The national job rate for technology workers remained little changed in October, according to an analysis of data from the US Bureau of Labor Statistics (BLS).
The unemployment rate for tech workers in October dropped from 2.2% in September to 2.1% last month, even as there has been a cooling in the broader US job market. Technology companies and employers throughout the economy added workers to their payrolls in October, according to CompTIA, a nonprofit association for the IT industry and its workers.
Tech occupations across the economy increased by an estimated 483,000 jobs, according to CompTIA. Tech firms added an estimated 2,159 workers, mainly in IT services and custom software development, CompTIA’s Tech Jobs Report showed.
It was the second consecutive month of job growth in the sector — albeit at a modest pace.
“It’s fair to say tech employment gains for the month exceeded expectations, given the recent labor market swings,” Tim Herbert, chief research officer at CompTIA, said in a statement. “Companies continue to focus on the technologies and skills that deliver meaningful business value.”
California, Texas, Virginia, Florida and New York had the highest volumes of tech job postings among the states, CompTIA indicated. The Charlotte, Boston, San Diego, Cleveland and Phoenix markets were also active in October, with month-over-month increases in employer postings for tech jobs.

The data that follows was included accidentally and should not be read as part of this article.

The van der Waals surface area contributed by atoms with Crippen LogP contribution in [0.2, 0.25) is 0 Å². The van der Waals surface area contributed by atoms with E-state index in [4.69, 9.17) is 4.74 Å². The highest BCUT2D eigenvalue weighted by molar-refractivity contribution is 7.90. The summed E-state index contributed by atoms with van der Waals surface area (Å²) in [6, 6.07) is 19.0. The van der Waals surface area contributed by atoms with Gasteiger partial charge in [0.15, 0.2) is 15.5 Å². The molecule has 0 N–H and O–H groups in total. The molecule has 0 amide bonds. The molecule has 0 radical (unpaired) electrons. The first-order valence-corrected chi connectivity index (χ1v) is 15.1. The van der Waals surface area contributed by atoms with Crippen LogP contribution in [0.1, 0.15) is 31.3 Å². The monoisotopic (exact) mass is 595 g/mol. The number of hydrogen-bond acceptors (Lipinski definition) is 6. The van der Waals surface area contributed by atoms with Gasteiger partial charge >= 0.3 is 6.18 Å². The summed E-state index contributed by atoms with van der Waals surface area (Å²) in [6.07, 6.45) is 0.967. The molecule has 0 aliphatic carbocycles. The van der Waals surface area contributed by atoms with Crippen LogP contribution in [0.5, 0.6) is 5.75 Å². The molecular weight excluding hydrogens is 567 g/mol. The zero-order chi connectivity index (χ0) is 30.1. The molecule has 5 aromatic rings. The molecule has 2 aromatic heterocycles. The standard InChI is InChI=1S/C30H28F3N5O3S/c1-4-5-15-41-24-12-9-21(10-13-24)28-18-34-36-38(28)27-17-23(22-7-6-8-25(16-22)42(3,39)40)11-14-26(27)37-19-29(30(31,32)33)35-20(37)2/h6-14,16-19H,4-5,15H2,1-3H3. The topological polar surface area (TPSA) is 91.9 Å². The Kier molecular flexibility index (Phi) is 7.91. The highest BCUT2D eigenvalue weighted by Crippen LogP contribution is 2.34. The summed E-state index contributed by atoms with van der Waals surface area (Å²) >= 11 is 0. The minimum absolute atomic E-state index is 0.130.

While the US market added 150,000 jobs in October, the overall unemployment rate rose from 3.8% to 3.9%, according to the US Bureau of Labor Statistics. The number of unemployed persons — 6.5 million — changed little in October. However, since their recent lows in April, those numbers are up by 0.5% and 849,000, respectively.
The uptick in unemployment and the slower pace of hiring pointed to a cooling of the employment market. In September, for example, 279,000 jobs were added to the US economy.
Becky Frankiewicz, president of staffing firm ManpowerGroup’s North America region, credited the slowdown for employees being less likely to leave for new roles than they were at the height of the pandemic. Hiring, she said, is solid but settling down.